NOEL KING, HOST:
And we're going to go now to Texas. A package bomb exploded early this morning inside of a FedEx distribution center near San Antonio. Authorities say they believe this explosion is linked to a series of bomb blasts in Austin, Texas. NPR's John Burnett is on the line with us from Austin. Hey, John.
JOHN BURNETT, BYLINE: Hi, Noel.
KING: So authorities now say they believe these bombings are linked?
BURNETT: Indeed. They're working on the assumption that it's the same serial bomber that put together this fifth bomb, that, as you said, exploded in a big FedEx distribution center in the city of Schertz. I spoke with the FBI in the last hour, and they confirmed it was addressed to Austin. It exploded shortly after midnight last night. It was filled with nails and other metal shrapnel. No reports of an injury. It's a giant facility, and the box was reportedly moving on a conveyor belt when it went off. And federal investigators, obviously, are looking for links to the four bombings in Austin. That's all we have at the moment, Noel.
KING: What is the FBI saying about the bomber? Are they speculating on a behavioral profile for this person?
BURNETT: Well, the behavioral profilers from the FBI are in town now from Quantico, Va., supposedly the best in the business, and they're looking for clues as to who this bomber is. The officials are not saying publicly what their hunches are. Chris Combs, the FBI special agent in charge down here, said they feel like at this point the bomber wants to get a message across, he wants to take credit for these explosions. And so in this extraordinary public message, the investigators are reaching out to the bomber and asking him to get in touch. This is from a press conference yesterday morning.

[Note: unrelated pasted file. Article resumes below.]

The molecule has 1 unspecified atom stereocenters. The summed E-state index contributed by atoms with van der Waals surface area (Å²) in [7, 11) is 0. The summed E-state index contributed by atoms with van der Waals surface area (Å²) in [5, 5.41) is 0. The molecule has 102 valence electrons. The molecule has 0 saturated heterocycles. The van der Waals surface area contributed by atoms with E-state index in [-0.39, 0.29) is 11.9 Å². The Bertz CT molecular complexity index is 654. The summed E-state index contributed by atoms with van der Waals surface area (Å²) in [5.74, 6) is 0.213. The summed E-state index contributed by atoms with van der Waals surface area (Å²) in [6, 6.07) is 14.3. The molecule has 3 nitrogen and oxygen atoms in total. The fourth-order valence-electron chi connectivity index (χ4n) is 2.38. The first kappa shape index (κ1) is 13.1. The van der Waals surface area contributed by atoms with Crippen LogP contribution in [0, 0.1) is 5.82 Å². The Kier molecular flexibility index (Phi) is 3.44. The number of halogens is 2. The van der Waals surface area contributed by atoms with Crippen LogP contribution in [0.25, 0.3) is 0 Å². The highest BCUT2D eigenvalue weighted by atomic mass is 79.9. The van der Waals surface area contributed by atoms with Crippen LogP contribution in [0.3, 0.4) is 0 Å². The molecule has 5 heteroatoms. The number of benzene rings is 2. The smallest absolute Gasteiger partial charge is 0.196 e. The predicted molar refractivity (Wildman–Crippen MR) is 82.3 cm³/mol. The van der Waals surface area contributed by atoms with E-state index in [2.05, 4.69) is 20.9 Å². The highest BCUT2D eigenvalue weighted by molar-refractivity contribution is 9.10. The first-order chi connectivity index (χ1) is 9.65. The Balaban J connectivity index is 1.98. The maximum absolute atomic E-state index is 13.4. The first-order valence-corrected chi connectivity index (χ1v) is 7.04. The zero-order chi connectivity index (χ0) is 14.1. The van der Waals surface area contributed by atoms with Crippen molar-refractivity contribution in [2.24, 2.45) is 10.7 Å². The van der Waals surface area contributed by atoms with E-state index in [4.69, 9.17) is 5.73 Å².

(SOUNDBITE OF PRESS CONFERENCE)
CHRIS COMBS: We would like the bomber to reach out to us so we can talk to them, so that we can understand, why are they doing this? Is it terrorism? Is it civil rights? Is it something completely off the radar? We don't know that, and that's why it's important to get this dialogue going.
KING: As you say, that is an extraordinary message. Tell us about the four bombings in the city of Austin. Who do they appear to be targeting?
BURNETT: Well, most importantly, we don't really know who they're targeting now because at first they thought that there was a racial component in this since many of them blew up east of I-35, which had a lot of minority neighborhoods. But then the last, two young guys in their 20s who were walking on this trail that were struck by a bomb attached to a tripwire - this was on Sunday night - they were both Anglo. But what's important about this last bomb that went off in the FedEx facility is it presumably didn't reach its destination. It's the first one that didn't. It blew up in transit...
KING: On its way to Austin. Yeah.
BURNETT: Correct. It was addressed to Austin. And moreover, it was sent through FedEx and not the U.S. Postal Service.
KING: And from what we understand, there's basically an army of federal and state bomb experts down in Austin right now. What are they learning? What have they found out?
BURNETT: Well, they're obviously looking at all of the evidence that happens when one of these bombs explodes. There was a former ATF expert who told me yesterday that 98 percent of the bomb is out there on the ground in addition to the chemical signature. So they're putting this jigsaw puzzle together and trying to find out, you know, where the components were purchased. Moreover, the police chief has said anybody in Austin who suspects a package or a backpack or a box is suspicious to call 911. So you need to have all of these bomb techs here and K9 dogs to go out and check all these suspicious packages. This is a city of a million people. University of Texas, 50,000 students. So there's a lot of people in my city who are very, very nervous now. Lots and lots of calls to 911 to check out suspicious packages.
KING: NPR's John Burnett in Austin. John, thank you so much.
BURNETT: You bet, Noel. Transcript provided by NPR, Copyright NPR.